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Unaltered State
John Ed Bradley
September 20, 1999
Despite constant prodding from advisers to go corporate, rookie running back Edgerrin James stubbornly refused to change his appearance. Now he looks like a perfect fit for the Colts' backfield
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September 20, 1999

Unaltered State

Despite constant prodding from advisers to go corporate, rookie running back Edgerrin James stubbornly refused to change his appearance. Now he looks like a perfect fit for the Colts' backfield

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Lose the dreads, they told him. And for heaven's sake, get the gold out of your mouth. Nobody in the NFL has gold teeth anymore. You're a businessman now.

Edgerrin James is a polite person and humble by nature. So he listened. When they finished, he touched a place on his chest. "But this is me," he said.

His closest confidant is his half-brother Edward German III, a 32-year-old student at Meharry Medical College in Nashville. German thought E.J.—as James is known—would be better off with a more traditional look: hair clipped close to the scalp and regular-looking teeth (more white ones, in other words). James's coaches at Miami and at Immokalee (Fla.) High agreed. In the days before the Indianapolis Colts drafted him in April with the fourth pick in the first round, and in the days since, James's most trusted advisers have pulled him aside and implored him to listen. Look, E.J., they've said, do you want people thinking you're some kind of thug?

It was true: He scared people. They hesitated to talk to him. So, to disarm those who prejudged him by his appearance, James approached them first. He showed that he was a gentleman. Invariably he saw the anxiety wash out of their faces. Their bodies seemed to uncoil. He enjoyed the effect, enjoyed dispelling their wicked imaginings by the simple act of being kind. "Next thing you know, they're apologizing," James says. "They're saying, 'Damn, E.J., I'm sorry. I just didn't expect you to be like this.' 'Like what?' 'Well, you know, nice.' "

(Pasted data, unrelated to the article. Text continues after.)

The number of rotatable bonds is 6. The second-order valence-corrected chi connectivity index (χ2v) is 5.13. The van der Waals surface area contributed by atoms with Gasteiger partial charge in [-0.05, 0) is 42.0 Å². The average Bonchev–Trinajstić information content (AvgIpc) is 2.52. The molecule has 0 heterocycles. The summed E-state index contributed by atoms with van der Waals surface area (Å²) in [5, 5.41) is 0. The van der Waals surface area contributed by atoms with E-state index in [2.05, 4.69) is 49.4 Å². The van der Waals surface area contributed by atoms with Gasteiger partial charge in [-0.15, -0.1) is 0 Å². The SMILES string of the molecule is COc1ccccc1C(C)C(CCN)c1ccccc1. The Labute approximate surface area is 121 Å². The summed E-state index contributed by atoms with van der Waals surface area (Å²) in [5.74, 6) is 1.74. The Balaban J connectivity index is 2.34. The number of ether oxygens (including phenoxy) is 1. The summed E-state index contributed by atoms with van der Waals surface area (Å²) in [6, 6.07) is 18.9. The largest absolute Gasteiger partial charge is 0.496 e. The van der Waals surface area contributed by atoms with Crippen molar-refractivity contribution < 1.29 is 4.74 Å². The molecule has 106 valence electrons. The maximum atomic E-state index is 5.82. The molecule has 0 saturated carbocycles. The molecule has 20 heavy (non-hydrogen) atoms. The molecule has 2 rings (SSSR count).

Those he didn't scare he confused. This, too, was a problem that his advisers believed he could easily eliminate. People mistook him for Texas running back Ricky Williams. "Ricky!" they said, running up. "How you doin', my brother?"

Then James let them have a closer look. He stood there with all the poise of a man having his portrait done. Then he gave a smile. "I'm the one with the gold teeth," he said. "Ricky's got gold other things."

"I call him Little Ricky" says Colts rookie linebacker Mike Peterson, "and he just shakes his head and says, 'No, man, Ricky's his own person, and I'm my own person, too.' He tries to downplay the resemblance. Then he goes about his business."

Somebody asked James if he understood that by looking like Williams he was encouraging more comparisons. James thought about it. Tapped his chest. "But this is who I am," he said.

In Indianapolis on draft day, Colts fans cursed and threw things at their TV sets when NFL commissioner Paul Tagliabue announced James as the team's top pick. The fans wondered about the mental stability of Colts officials and glimpsed the future as a terrible white-hot blur of regret and recrimination. "You guys have to draw straws to see who starts my car tonight," Colts president Bill Polian joked that day with interns in his scouting department.

Maybe Edgerrin James knew who he was, but all anybody in Indianapolis seemed to care about was who he wasn't. He wasn't Williams, the most prolific rusher in college football history, whom the New Orleans Saints gobbled up with the fifth pick after bartering away eight draft choices to the Washington Redskins. And James wasn't Marshall Faulk, the three-time Pro Bowl running back, whom the Colts traded to the St. Louis Rams just two days before the draft. In 1998 Faulk accounted for nearly half of the team's total offense, but when he threatened to hold out of this year's training camp unless his contract was fattened, Polian swiftly dealt him.

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